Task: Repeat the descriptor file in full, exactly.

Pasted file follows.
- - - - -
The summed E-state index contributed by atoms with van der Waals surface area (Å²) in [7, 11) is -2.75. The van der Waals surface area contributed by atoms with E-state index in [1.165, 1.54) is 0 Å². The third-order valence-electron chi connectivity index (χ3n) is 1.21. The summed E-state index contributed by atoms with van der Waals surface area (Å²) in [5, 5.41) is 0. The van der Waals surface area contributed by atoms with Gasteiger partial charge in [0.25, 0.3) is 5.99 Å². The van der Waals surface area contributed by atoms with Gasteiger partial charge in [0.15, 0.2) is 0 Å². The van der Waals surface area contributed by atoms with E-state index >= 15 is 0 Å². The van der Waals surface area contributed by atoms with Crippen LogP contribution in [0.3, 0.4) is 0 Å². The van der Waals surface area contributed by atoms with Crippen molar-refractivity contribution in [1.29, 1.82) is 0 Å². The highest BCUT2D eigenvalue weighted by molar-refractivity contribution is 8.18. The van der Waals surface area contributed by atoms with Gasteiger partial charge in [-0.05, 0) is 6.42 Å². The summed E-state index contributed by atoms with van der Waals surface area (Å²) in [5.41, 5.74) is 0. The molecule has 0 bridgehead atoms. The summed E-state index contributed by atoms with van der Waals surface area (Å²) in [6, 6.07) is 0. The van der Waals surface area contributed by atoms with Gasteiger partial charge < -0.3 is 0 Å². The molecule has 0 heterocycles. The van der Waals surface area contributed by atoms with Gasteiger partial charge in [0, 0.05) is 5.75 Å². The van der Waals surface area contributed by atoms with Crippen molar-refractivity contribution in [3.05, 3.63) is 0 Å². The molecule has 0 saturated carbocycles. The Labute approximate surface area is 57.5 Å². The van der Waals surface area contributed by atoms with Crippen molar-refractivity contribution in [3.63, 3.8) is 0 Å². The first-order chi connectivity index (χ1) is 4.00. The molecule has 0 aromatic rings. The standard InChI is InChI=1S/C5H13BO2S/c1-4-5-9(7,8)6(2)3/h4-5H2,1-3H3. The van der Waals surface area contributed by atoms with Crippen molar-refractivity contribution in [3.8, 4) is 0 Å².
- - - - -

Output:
The summed E-state index contributed by atoms with van der Waals surface area (Å²) in [7, 11) is -2.75. The van der Waals surface area contributed by atoms with E-state index in [1.165, 1.54) is 0 Å². The third-order valence-electron chi connectivity index (χ3n) is 1.21. The summed E-state index contributed by atoms with van der Waals surface area (Å²) in [5, 5.41) is 0. The van der Waals surface area contributed by atoms with Gasteiger partial charge in [0.25, 0.3) is 5.99 Å². The van der Waals surface area contributed by atoms with Gasteiger partial charge in [0.15, 0.2) is 0 Å². The van der Waals surface area contributed by atoms with E-state index >= 15 is 0 Å². The van der Waals surface area contributed by atoms with Crippen LogP contribution in [0.3, 0.4) is 0 Å². The van der Waals surface area contributed by atoms with Crippen molar-refractivity contribution in [1.29, 1.82) is 0 Å². The highest BCUT2D eigenvalue weighted by molar-refractivity contribution is 8.18. The van der Waals surface area contributed by atoms with Gasteiger partial charge in [-0.05, 0) is 6.42 Å². The summed E-state index contributed by atoms with van der Waals surface area (Å²) in [5.41, 5.74) is 0. The molecule has 0 bridgehead atoms. The summed E-state index contributed by atoms with van der Waals surface area (Å²) in [6, 6.07) is 0. The van der Waals surface area contributed by atoms with Gasteiger partial charge < -0.3 is 0 Å². The molecule has 0 heterocycles. The van der Waals surface area contributed by atoms with Gasteiger partial charge in [0, 0.05) is 5.75 Å². The van der Waals surface area contributed by atoms with Crippen molar-refractivity contribution in [3.05, 3.63) is 0 Å². The molecule has 0 saturated carbocycles. The Labute approximate surface area is 57.5 Å². The van der Waals surface area contributed by atoms with Crippen molar-refractivity contribution in [3.63, 3.8) is 0 Å². The first-order chi connectivity index (χ1) is 4.00. The molecule has 0 aromatic rings. The standard InChI is InChI=1S/C5H13BO2S/c1-4-5-9(7,8)6(2)3/h4-5H2,1-3H3. The van der Waals surface area contributed by atoms with Crippen molar-refractivity contribution in [3.8, 4) is 0 Å².